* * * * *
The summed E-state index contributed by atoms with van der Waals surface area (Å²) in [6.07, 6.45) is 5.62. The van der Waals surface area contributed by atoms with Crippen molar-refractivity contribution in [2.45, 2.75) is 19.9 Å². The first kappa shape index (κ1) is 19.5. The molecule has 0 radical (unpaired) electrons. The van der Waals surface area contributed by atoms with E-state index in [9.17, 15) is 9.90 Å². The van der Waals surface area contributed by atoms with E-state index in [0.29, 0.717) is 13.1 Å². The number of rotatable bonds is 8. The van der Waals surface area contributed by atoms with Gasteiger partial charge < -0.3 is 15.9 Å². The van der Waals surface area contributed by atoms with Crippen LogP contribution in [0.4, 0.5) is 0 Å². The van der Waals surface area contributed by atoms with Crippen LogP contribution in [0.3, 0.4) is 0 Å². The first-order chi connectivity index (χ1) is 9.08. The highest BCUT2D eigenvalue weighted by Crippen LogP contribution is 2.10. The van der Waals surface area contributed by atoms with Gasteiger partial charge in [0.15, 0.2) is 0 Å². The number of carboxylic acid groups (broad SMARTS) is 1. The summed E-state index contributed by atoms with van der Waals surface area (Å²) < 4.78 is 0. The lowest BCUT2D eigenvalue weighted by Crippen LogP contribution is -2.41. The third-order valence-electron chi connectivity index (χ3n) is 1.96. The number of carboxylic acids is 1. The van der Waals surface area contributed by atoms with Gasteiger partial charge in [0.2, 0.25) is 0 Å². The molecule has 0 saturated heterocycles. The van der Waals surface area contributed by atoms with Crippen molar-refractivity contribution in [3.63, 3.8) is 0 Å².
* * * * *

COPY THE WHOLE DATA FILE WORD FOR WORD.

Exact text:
The summed E-state index contributed by atoms with van der Waals surface area (Å²) in [6.07, 6.45) is 5.62. The van der Waals surface area contributed by atoms with Crippen molar-refractivity contribution in [2.45, 2.75) is 19.9 Å². The first kappa shape index (κ1) is 19.5. The molecule has 0 radical (unpaired) electrons. The van der Waals surface area contributed by atoms with E-state index in [9.17, 15) is 9.90 Å². The van der Waals surface area contributed by atoms with E-state index in [0.29, 0.717) is 13.1 Å². The number of rotatable bonds is 8. The van der Waals surface area contributed by atoms with Gasteiger partial charge < -0.3 is 15.9 Å². The van der Waals surface area contributed by atoms with Crippen LogP contribution in [0.4, 0.5) is 0 Å². The van der Waals surface area contributed by atoms with Crippen LogP contribution in [0.3, 0.4) is 0 Å². The first-order chi connectivity index (χ1) is 9.08. The highest BCUT2D eigenvalue weighted by Crippen LogP contribution is 2.10. The van der Waals surface area contributed by atoms with Gasteiger partial charge in [0.15, 0.2) is 0 Å². The number of carboxylic acid groups (broad SMARTS) is 1. The summed E-state index contributed by atoms with van der Waals surface area (Å²) < 4.78 is 0. The lowest BCUT2D eigenvalue weighted by Crippen LogP contribution is -2.41. The third-order valence-electron chi connectivity index (χ3n) is 1.96. The number of carboxylic acids is 1. The van der Waals surface area contributed by atoms with Gasteiger partial charge in [0.2, 0.25) is 0 Å². The molecule has 0 saturated heterocycles. The van der Waals surface area contributed by atoms with Crippen molar-refractivity contribution in [3.63, 3.8) is 0 Å².